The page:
13th April 2017
Change is all around us and it has the potential to utterly disrupt your business – just ask the people who had photographic film developing businesses. Moreover change can cause loss of life.
It follows then that the identification and management of change should be a core process for most businesses right? Well it is still very surprising to discover that a lot of companies – big and small – don’t to “change” very well at all.
Change comes in a number of forms, physical change to your product through component obsolescence or altered material specification, organisational change either within your or one of your suppliers companies. So how do you know what the effects of change event may be? In a previous blog we’ve looked at risk evaluation, and that’s a good place to start. We use risk evaluation processes to get a handle on the potential severity of the hazards created by the change and put in place appropriate control measures. It is also vital to define when the change has finished and you are back to a “steady state”.
Organisational change may require you to evaluate roles and responsibilities to ensure that no key activities get lost of overlooked – particularly if you are involved in providing a safety critical service.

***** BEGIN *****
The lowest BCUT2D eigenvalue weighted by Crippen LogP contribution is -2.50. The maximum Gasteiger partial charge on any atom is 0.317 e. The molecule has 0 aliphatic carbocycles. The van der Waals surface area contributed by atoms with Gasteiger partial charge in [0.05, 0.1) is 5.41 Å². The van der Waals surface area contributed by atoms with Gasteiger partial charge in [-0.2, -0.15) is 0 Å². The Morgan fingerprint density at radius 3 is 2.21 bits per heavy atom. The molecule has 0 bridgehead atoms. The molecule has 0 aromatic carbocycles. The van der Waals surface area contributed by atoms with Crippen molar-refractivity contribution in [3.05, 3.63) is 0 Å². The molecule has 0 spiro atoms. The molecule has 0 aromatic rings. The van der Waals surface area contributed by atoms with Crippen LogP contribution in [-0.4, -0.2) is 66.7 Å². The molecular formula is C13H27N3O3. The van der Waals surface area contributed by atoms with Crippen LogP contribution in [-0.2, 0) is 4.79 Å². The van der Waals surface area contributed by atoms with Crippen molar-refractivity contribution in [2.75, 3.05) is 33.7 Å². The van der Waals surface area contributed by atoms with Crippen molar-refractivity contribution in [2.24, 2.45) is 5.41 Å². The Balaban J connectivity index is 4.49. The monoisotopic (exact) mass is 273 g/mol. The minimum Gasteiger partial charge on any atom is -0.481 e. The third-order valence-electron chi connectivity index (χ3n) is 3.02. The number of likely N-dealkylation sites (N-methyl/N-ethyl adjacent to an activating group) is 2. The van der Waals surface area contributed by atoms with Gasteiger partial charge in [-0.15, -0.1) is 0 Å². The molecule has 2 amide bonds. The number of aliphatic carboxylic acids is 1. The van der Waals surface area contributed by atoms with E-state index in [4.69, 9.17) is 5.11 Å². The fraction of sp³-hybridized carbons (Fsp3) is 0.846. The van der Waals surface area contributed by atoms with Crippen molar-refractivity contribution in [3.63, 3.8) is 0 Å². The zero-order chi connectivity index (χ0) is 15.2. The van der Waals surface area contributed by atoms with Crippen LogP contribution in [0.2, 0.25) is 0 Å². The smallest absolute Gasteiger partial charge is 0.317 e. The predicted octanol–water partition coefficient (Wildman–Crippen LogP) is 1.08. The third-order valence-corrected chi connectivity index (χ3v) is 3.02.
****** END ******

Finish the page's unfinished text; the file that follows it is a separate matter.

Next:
An effective change management process will almost certainly touch on most of your existing management processes and is quite often best managed by a specific project group or change management specialist. These people will have dealt with change many times and will be aware of the many traps that the uninitiated can fall into.
Failure to manage change or indeed demanding effective change control by your suppliers can have serious consequences, for a more detailed view of how “change events” can be identified and controlled in your business ask us, and we’ll run you through it.